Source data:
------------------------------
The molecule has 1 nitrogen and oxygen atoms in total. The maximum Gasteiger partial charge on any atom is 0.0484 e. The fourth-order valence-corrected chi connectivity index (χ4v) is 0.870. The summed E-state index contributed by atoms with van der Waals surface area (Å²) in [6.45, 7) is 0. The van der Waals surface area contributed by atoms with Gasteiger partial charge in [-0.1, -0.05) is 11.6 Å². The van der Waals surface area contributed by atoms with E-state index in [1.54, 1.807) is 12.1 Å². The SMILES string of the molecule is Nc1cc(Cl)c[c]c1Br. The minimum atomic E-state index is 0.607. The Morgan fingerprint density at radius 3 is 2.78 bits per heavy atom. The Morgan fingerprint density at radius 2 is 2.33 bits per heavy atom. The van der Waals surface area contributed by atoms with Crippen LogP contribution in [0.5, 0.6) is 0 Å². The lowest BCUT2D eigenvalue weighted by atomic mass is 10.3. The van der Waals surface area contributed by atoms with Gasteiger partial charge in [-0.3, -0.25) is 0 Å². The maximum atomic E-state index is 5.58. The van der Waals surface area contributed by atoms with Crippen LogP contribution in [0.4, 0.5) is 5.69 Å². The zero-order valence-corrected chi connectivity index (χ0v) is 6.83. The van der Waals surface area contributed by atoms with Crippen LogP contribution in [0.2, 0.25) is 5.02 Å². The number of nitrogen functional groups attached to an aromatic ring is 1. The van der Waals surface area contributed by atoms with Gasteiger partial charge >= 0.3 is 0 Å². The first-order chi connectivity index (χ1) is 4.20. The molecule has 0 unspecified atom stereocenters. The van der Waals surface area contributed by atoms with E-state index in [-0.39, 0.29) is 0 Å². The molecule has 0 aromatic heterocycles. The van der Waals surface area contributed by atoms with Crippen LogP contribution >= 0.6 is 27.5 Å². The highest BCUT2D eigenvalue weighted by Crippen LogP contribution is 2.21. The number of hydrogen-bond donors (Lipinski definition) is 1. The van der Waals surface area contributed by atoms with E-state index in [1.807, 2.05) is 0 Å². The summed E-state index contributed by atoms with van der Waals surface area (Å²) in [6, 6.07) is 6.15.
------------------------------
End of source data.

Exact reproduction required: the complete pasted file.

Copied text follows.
The molecule has 1 nitrogen and oxygen atoms in total. The maximum Gasteiger partial charge on any atom is 0.0484 e. The fourth-order valence-corrected chi connectivity index (χ4v) is 0.870. The summed E-state index contributed by atoms with van der Waals surface area (Å²) in [6.45, 7) is 0. The van der Waals surface area contributed by atoms with Gasteiger partial charge in [-0.1, -0.05) is 11.6 Å². The van der Waals surface area contributed by atoms with E-state index in [1.54, 1.807) is 12.1 Å². The SMILES string of the molecule is Nc1cc(Cl)c[c]c1Br. The minimum atomic E-state index is 0.607. The Morgan fingerprint density at radius 3 is 2.78 bits per heavy atom. The Morgan fingerprint density at radius 2 is 2.33 bits per heavy atom. The van der Waals surface area contributed by atoms with Crippen LogP contribution in [0.5, 0.6) is 0 Å². The lowest BCUT2D eigenvalue weighted by atomic mass is 10.3. The van der Waals surface area contributed by atoms with Gasteiger partial charge in [-0.3, -0.25) is 0 Å². The maximum atomic E-state index is 5.58. The van der Waals surface area contributed by atoms with Crippen LogP contribution in [0.4, 0.5) is 5.69 Å². The zero-order valence-corrected chi connectivity index (χ0v) is 6.83. The van der Waals surface area contributed by atoms with Crippen LogP contribution in [0.2, 0.25) is 5.02 Å². The number of nitrogen functional groups attached to an aromatic ring is 1. The van der Waals surface area contributed by atoms with Gasteiger partial charge >= 0.3 is 0 Å². The first-order chi connectivity index (χ1) is 4.20. The molecule has 0 unspecified atom stereocenters. The van der Waals surface area contributed by atoms with E-state index in [-0.39, 0.29) is 0 Å². The molecule has 0 aromatic heterocycles. The van der Waals surface area contributed by atoms with Crippen LogP contribution >= 0.6 is 27.5 Å². The highest BCUT2D eigenvalue weighted by Crippen LogP contribution is 2.21. The number of hydrogen-bond donors (Lipinski definition) is 1. The van der Waals surface area contributed by atoms with E-state index in [1.807, 2.05) is 0 Å². The summed E-state index contributed by atoms with van der Waals surface area (Å²) in [6, 6.07) is 6.15.